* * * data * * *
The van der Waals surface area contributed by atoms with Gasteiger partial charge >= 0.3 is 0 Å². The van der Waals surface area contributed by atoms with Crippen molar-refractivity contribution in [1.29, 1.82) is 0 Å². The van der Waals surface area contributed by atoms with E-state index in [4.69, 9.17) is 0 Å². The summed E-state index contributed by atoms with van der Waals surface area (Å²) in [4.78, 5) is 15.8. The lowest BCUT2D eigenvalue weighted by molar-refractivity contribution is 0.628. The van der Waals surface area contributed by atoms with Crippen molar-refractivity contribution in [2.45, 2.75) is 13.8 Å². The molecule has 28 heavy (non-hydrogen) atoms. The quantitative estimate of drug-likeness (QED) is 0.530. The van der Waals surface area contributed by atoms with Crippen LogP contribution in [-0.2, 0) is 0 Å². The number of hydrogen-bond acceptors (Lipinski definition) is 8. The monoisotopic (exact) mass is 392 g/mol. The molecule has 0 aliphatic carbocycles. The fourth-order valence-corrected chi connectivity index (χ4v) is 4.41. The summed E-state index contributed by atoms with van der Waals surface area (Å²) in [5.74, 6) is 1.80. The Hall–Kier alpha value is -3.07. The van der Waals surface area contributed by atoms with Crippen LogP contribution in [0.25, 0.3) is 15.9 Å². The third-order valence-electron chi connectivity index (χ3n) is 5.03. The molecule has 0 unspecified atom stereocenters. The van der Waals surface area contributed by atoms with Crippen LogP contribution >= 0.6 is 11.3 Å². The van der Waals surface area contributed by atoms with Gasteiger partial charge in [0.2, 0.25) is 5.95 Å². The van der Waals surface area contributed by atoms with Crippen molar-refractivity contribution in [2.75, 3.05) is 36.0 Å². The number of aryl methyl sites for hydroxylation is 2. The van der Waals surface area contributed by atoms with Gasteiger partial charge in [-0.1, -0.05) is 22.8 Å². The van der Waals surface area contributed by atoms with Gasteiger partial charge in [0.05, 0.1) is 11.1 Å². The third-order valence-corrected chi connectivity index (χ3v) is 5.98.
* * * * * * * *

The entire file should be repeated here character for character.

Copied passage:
The van der Waals surface area contributed by atoms with Gasteiger partial charge >= 0.3 is 0 Å². The van der Waals surface area contributed by atoms with Crippen molar-refractivity contribution in [1.29, 1.82) is 0 Å². The van der Waals surface area contributed by atoms with E-state index in [4.69, 9.17) is 0 Å². The summed E-state index contributed by atoms with van der Waals surface area (Å²) in [4.78, 5) is 15.8. The lowest BCUT2D eigenvalue weighted by molar-refractivity contribution is 0.628. The van der Waals surface area contributed by atoms with Crippen molar-refractivity contribution in [2.45, 2.75) is 13.8 Å². The molecule has 28 heavy (non-hydrogen) atoms. The quantitative estimate of drug-likeness (QED) is 0.530. The van der Waals surface area contributed by atoms with Crippen LogP contribution in [-0.2, 0) is 0 Å². The number of hydrogen-bond acceptors (Lipinski definition) is 8. The monoisotopic (exact) mass is 392 g/mol. The molecule has 0 aliphatic carbocycles. The fourth-order valence-corrected chi connectivity index (χ4v) is 4.41. The summed E-state index contributed by atoms with van der Waals surface area (Å²) in [5.74, 6) is 1.80. The Hall–Kier alpha value is -3.07. The van der Waals surface area contributed by atoms with Crippen LogP contribution in [0.25, 0.3) is 15.9 Å². The third-order valence-electron chi connectivity index (χ3n) is 5.03. The molecule has 0 unspecified atom stereocenters. The van der Waals surface area contributed by atoms with Crippen LogP contribution >= 0.6 is 11.3 Å². The van der Waals surface area contributed by atoms with Gasteiger partial charge in [0.2, 0.25) is 5.95 Å². The van der Waals surface area contributed by atoms with Crippen molar-refractivity contribution in [2.75, 3.05) is 36.0 Å². The number of aryl methyl sites for hydroxylation is 2. The van der Waals surface area contributed by atoms with Gasteiger partial charge in [-0.1, -0.05) is 22.8 Å². The van der Waals surface area contributed by atoms with Gasteiger partial charge in [0.05, 0.1) is 11.1 Å². The third-order valence-corrected chi connectivity index (χ3v) is 5.98.